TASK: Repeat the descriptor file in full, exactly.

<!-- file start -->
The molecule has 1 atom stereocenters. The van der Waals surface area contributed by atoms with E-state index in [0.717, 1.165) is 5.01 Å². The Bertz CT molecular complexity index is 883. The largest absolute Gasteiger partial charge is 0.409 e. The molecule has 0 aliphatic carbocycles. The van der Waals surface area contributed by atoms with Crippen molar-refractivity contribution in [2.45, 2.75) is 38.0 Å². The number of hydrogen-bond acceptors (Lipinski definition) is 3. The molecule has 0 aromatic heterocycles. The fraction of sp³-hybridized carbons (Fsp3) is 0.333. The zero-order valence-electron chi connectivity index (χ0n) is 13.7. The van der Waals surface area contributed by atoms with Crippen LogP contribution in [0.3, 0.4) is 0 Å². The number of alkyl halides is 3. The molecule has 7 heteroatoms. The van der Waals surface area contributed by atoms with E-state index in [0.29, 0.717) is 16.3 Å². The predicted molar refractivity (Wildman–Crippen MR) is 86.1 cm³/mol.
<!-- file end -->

The molecule has 1 atom stereocenters. The van der Waals surface area contributed by atoms with E-state index in [0.717, 1.165) is 5.01 Å². The Bertz CT molecular complexity index is 883. The largest absolute Gasteiger partial charge is 0.409 e. The molecule has 0 aliphatic carbocycles. The van der Waals surface area contributed by atoms with Crippen molar-refractivity contribution in [2.45, 2.75) is 38.0 Å². The number of hydrogen-bond acceptors (Lipinski definition) is 3. The molecule has 0 aromatic heterocycles. The fraction of sp³-hybridized carbons (Fsp3) is 0.333. The zero-order valence-electron chi connectivity index (χ0n) is 13.7. The van der Waals surface area contributed by atoms with Crippen LogP contribution in [0.3, 0.4) is 0 Å². The number of alkyl halides is 3. The molecule has 7 heteroatoms. The van der Waals surface area contributed by atoms with E-state index in [0.29, 0.717) is 16.3 Å². The predicted molar refractivity (Wildman–Crippen MR) is 86.1 cm³/mol.